- Sulom directive stirs debate
Super League of Malawi (Sulom) wants all Super League clubs to have statutes that are in line with the mother body and one of the contentious issues is that of a four-year term for office bearers.
Sulom has since requested all affiliates to submit their statutes for scrutiny as it moves in to make sure that clubs comply with the directive which is in line with Football Association of Malawi and Fifa statutes.
The move has attracted criticism from some clubs that want to move away from electing office bearers to appointing of executive committee to run the administration of the clubs.
But general secretary Williams Banda said they want to bring sanity on how Super League clubs saying that some individuals are put in office unconstitutionally.
Banda said: “Article 11, which is on obligations of affiliates, states that affiliates shall comply fully with the statutes, regulations, directives and decisions of Sulom, FAM, CAF, Fifa or any other relevant football governing body at all times.
“It is a club’s responsibility to ensure that the statutes, regulations, directives and decisions of Sulom, FAM, CAF, Fifa, or any other relevant football governing body are respected by its officials, players, coaches, technical personnel and any other official.
“In fact, part (g) of the Article 11 says that clubs must adopt statutes that are in accordance with this constitution as read with the statute of the Football Association of Malawi [FAM].”
Silver Strikers, one of the clubs that has already opted to do away with electing office bearers, has asked Sulom to reconsider.
Silver board of trustees’ chairperson McDonald Mafuta Mwale said they have reservations with Sulom’s directive.
“We do agree with Club Licensing System points, but on electing of office bearers, we would like to ask Sulom to let the wishes of the sponsors to be granted because this is an internal issue,” Mafuta Mwale said.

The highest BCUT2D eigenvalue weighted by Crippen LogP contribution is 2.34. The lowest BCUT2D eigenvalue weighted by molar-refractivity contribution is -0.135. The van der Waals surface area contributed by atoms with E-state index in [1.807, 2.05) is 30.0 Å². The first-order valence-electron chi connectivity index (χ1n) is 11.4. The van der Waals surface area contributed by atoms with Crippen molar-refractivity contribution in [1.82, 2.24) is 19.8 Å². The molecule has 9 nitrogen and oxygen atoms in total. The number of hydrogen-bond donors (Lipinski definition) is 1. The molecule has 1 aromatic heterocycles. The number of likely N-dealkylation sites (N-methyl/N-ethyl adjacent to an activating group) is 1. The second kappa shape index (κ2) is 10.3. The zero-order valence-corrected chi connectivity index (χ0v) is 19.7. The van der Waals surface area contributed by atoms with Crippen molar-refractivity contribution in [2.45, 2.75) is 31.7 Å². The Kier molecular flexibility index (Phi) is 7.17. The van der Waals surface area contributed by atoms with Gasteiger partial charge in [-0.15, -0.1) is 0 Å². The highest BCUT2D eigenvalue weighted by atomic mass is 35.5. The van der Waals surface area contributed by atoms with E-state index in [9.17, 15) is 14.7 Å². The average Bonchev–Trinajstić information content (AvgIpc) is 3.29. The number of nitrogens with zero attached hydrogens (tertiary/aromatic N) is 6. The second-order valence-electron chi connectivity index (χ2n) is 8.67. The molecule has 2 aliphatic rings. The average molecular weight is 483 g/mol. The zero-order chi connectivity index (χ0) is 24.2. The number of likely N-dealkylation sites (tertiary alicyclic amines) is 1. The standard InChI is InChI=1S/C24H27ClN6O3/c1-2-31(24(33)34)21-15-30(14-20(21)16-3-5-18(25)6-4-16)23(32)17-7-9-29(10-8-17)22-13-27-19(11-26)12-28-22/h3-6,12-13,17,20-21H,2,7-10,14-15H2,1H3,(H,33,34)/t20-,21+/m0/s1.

“In our case, the sponsors of Silver Strikers, Reserve Bank of Malawi, have decided to turn the club into a limited company by guarantee with appointed board of directors to run the club and do not wish to have elected executive committee.”
Mwale noted that electing of office bearers was one of the reasons Malawi clubs are not developing.
“We believe what we are doing is international standard,” Mwale said. “Malawi is the only country that still has elected executive committee.”
Soccer analyst Charles Nyirenda also called upon clubs to move away from voting to appointing of officials.
“The business of electing officials to run day-to-day affairs of clubs is out of date. Clubs have to push for proper ownership other than having clubs without ownership who waste time electing officials,” said Nyirenda.
Big Bullets vice-general secretary Kelvin Moyo said clubs’ main challenge to appointment of officials was ownership.
“It’s only in Malawi were the secretariat is voted into office. Manchester United, Barcelona, Kaiser Chief- you name them- they all have appointed officials.
“This is what club licensing entails. The appointed officials are answerable to the owners. But the tricky part is that most of our teams do not have proper ownership. We need to establish ownership first if we are to prosper in the game.”
FAM Club Licensing System manager Casper Jangale said the issue would be referred to the legal committee.
“That’s why we have a legal committee whose responsibility is to interpret the constitution and come up with a stand on such legal matters,” Jangale said.
But one of the formulators of the Sulom constitution, lawyer Sunduzwayo Madise, noted the need to review the constitution in order for club management to move with time.
“Clubs are private entities. Most clubs are not associations. Therefore, to require them to follow FAM or Sulom constitutions is not correct,” said Madise.